BYU Global Supply Chain Association holds first women-focused event

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Kaleena McKell
Beth Whited, executive vice president and chief marketing officer for Union Pacific, delivers the keynote address at the first Women in Supply Chain event. (Kaleena McKell)

The BYU Global Supply Chain Association held its first ever Women in Supply Chain event March 7.

Global Supply Chain Association Vice President of Major Affairs Anne Quackenbush said the goal of the event was to help pre-management students learn more about supply chain, talk to business professionals and network. The association is for anyone who is interested in supply chain.

Brooke Squires will serve as the association’s president during the 2018–2019 school year. She said she enjoys supply chain because it’s all about problem solving and making things more efficient.

“It’s a cool combination of people and numbers,” Squires said. “I just did not want to do the same thing everyday in my job, so it’s cool because you’re over people and working with a lot of people but it’s also numbers based and statistics and analytics.”

Executive Vice President of External Relations Morgan Dastrup said she is interested in manufacturing operations. 

“There are math models and equations that are created so you can set up your factory in the most efficient way and you can be the most time effective, cost effective and (produce) the best quality — and you can do it all with math and that is really cool,” Dastrup said.

Illia Wen, executive vice president of communications, said it can be difficult to choose just one route in college. She said supply chain is for well-rounded people and lends itself to a variety of opportunities.

The global aspect is what attracted Wen the most. She said supply chain connects the entire world through business, as well as social, political and economic issues.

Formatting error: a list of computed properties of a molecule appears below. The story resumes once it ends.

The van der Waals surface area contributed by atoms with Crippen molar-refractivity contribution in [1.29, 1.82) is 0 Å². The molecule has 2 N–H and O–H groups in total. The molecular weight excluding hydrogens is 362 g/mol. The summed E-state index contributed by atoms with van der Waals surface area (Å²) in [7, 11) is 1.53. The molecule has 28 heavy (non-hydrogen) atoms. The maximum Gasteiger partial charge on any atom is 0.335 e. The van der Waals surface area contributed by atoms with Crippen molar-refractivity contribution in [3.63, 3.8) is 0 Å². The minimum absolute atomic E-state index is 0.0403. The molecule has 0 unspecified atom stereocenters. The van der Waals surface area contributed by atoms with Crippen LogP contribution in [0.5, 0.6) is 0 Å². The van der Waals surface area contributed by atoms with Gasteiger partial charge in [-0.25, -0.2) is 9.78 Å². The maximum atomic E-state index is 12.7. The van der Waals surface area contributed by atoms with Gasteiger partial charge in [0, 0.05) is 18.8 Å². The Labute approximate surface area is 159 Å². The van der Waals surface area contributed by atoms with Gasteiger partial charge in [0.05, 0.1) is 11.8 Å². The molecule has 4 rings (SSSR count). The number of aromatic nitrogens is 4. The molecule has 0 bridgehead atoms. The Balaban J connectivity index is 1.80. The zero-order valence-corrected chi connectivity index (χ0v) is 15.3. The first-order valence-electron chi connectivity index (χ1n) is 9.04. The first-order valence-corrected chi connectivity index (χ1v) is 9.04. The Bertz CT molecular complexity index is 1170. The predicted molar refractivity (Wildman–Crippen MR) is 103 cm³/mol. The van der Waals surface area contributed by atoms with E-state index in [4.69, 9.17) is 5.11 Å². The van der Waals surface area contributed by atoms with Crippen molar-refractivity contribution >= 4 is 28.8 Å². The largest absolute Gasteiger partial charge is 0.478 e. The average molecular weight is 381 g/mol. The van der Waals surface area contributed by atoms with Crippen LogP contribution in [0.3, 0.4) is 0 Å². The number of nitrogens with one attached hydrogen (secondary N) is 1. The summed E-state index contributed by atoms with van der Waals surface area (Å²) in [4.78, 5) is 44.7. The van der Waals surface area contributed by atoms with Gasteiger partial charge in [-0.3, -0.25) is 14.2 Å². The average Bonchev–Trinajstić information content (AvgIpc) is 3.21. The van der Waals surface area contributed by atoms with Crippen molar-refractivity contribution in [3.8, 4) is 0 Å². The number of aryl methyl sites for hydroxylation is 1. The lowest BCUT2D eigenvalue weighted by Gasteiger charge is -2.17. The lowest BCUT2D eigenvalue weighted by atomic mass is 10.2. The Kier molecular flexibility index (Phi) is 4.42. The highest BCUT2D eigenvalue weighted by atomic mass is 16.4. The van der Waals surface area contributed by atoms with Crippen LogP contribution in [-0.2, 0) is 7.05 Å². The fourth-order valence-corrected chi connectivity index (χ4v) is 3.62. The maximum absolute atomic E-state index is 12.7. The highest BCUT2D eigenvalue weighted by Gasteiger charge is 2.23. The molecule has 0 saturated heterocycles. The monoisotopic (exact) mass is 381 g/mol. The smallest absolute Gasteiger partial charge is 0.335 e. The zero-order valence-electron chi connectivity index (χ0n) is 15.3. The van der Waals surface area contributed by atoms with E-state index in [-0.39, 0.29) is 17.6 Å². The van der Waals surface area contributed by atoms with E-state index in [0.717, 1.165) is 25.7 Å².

“Whenever people ask me what advice I would give to women it would be the same as the advice I would give to men,” Wen said. “We’re trying to define ourselves as professionals in our fields — not as women in our field — rather than seeing us as two different entities.”

Kaleena McKell
Students listen to Beth Whited give a keynote address on finding success in their future careers at the first Women in Supply Chain event. (Kaleena McKell)

Beth Whited, executive vice president and chief marketing officer for Union Pacific, gave the keynote address during the event. She spoke on her own experiences in her career and gave tips for finding success and growing in the field.

She shared advice for anyone aspiring for a career in business or supply chain. One point she made was that “sometimes you win and sometimes you learn.”

“You can’t go into your work life thinking you’re going to win every argument or that you’re always going to be right,” Whited said. “If you aren’t right, you need to make sure you learn something from it because everything that you experience is an opportunity for learning.”

She emphasized the importance of diversity and working as a team.

Kaleena McKell
Beth Whited encouraged students to make the best of the circumstances and “turn lemons into lemonade” at the first Women in Supply Chain event. (Kaleena McKell)

“You are always going to be better as a team, you’re always going to be better with people who aren’t just like you,” Whited said. “People who think differently, people who challenge the status quo, people who maybe get right up in your face and disagree with you.”

She said Union Pacific is very team-oriented and this has helped her learn how to work with a wide variety of personalities.

“As you rise, pull people up with you — especially women,” Whited said.

Whited said ultimately, work isn’t everything. She encouraged students to invest time in themselves and their family in addition to their careers.

The event had a large turnout and two-thirds of students who attended the event were not supply chain majors — 34 percent of attendees were sophomores and 23 percent were freshman.

Squires said approximately 25 percent of students currently enrolled in the supply chain program are women and she expects this number to continue to grow. 

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